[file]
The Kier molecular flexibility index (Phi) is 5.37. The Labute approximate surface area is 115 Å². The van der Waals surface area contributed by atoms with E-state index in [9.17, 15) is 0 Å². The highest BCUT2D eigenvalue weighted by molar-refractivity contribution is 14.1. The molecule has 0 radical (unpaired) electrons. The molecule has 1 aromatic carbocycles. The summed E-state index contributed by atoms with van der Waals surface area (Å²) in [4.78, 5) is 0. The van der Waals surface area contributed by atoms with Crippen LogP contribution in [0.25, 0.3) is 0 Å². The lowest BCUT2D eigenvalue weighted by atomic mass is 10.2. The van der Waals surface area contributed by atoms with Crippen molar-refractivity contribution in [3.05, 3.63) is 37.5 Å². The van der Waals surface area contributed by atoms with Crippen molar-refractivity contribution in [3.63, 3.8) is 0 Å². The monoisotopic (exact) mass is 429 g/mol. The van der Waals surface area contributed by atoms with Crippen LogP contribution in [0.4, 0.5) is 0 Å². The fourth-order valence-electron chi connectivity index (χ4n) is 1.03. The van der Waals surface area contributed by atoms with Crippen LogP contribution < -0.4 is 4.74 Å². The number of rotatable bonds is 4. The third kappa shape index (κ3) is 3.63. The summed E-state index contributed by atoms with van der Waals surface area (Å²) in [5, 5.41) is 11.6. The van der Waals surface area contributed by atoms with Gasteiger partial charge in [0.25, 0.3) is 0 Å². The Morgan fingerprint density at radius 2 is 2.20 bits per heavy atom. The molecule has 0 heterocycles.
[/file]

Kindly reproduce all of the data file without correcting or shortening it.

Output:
The Kier molecular flexibility index (Phi) is 5.37. The Labute approximate surface area is 115 Å². The van der Waals surface area contributed by atoms with E-state index in [9.17, 15) is 0 Å². The highest BCUT2D eigenvalue weighted by molar-refractivity contribution is 14.1. The molecule has 0 radical (unpaired) electrons. The molecule has 1 aromatic carbocycles. The summed E-state index contributed by atoms with van der Waals surface area (Å²) in [4.78, 5) is 0. The van der Waals surface area contributed by atoms with Crippen LogP contribution in [0.25, 0.3) is 0 Å². The lowest BCUT2D eigenvalue weighted by atomic mass is 10.2. The van der Waals surface area contributed by atoms with Crippen molar-refractivity contribution in [3.05, 3.63) is 37.5 Å². The van der Waals surface area contributed by atoms with Crippen molar-refractivity contribution in [3.63, 3.8) is 0 Å². The monoisotopic (exact) mass is 429 g/mol. The van der Waals surface area contributed by atoms with Crippen LogP contribution in [0.4, 0.5) is 0 Å². The fourth-order valence-electron chi connectivity index (χ4n) is 1.03. The van der Waals surface area contributed by atoms with Crippen LogP contribution < -0.4 is 4.74 Å². The number of rotatable bonds is 4. The third kappa shape index (κ3) is 3.63. The summed E-state index contributed by atoms with van der Waals surface area (Å²) in [5, 5.41) is 11.6. The van der Waals surface area contributed by atoms with Gasteiger partial charge in [0.25, 0.3) is 0 Å². The Morgan fingerprint density at radius 2 is 2.20 bits per heavy atom. The molecule has 0 heterocycles.